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genera / species

Posted by garciamedavar none (My Page) on
Mon, May 14, 12 at 2:51

hello gardeners!!!
I'm a law student trying to understand the variety protection system, so I need help from you experts.

If I'm not wrong, plants are identified by a binomial name, which refers both to the genus and the species it belongs to.
Also, a genus covers many species.

Well, the international treaty says that each Stated should protect "at least 15 plant genera OR species".

I'm confused by the preposition OR, because protecting fifteen genera would mean much more than protecting fifteen species.

Fifteen species could theorically all belong to the same genus, and in that case, that State would be protecting just one genus and fifteen species.

On the other hand, the treaty could mean that each State has to protect fifteen genera, which would cover many more species.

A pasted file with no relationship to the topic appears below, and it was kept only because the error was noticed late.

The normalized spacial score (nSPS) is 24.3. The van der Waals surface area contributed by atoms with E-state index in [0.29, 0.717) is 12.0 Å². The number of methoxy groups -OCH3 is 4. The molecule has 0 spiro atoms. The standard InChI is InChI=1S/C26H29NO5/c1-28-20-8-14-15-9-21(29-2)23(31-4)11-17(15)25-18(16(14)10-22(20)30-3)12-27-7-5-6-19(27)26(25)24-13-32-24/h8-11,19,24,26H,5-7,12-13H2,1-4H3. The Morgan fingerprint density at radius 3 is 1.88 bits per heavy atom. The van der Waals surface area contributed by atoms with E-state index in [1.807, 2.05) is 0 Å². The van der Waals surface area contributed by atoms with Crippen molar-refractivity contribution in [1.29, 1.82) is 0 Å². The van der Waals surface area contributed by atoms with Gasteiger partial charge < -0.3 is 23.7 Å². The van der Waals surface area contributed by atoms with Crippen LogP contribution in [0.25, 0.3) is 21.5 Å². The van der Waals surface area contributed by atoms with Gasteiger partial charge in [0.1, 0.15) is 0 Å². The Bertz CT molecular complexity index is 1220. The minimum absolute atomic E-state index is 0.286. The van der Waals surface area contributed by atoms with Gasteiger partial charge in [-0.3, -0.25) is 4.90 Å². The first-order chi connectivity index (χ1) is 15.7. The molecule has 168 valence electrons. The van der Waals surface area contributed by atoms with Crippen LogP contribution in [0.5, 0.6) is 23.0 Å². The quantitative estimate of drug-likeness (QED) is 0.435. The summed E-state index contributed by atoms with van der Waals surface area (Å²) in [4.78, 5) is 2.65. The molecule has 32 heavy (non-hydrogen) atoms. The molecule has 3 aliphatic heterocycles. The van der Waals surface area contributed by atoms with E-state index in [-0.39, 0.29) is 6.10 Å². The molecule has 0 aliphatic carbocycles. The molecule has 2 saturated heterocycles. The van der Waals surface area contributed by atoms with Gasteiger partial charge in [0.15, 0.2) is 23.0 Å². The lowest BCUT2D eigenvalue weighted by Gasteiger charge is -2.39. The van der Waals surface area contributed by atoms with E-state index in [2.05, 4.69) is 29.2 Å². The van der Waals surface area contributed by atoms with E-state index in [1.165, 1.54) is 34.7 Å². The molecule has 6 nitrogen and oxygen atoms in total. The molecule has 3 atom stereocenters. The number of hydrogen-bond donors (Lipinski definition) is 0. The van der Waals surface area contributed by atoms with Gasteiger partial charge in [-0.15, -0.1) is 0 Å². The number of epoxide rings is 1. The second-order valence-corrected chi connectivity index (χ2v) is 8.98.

Could anyone please explain me this? It would be easier if the treaty said "fifteen genera" or "fifteen species"; but not "fifteen genera or species".

Thank you very much!

Follow-Up Postings:

RE: genera / species

what international treaty?

RE: genera / species

Yep, something HUGE is missing here. Variety protection (in all instances of which I am aware) pertains to protection of rights regarding cultivars/strains, not to species or genera.

I'm thinking that the OP's statement is something akin to saying that copyright protection must extend to at least two types of books (ie romance novels and sci-fi books).

BTW, the term variety has a very different meaning in popular legal terminology (and even in some crop industries) than it does to the botanist/biologist. When it's used in legal applications, it's almost always used to describe cultivars, and especially seed-strain cultivars.

RE: genera / species

UPOV 1991. Qualification for membership.

To answer the OP, legalese is different from taxonomy. IMHO they are just covering all the multi-lingual semantic bases for an international treaty. In real terms it covers patentable cultivars ("variety" is used throughout the rest of the English text). It has no real connection to the scientific usage of the terms "genera" or "species"

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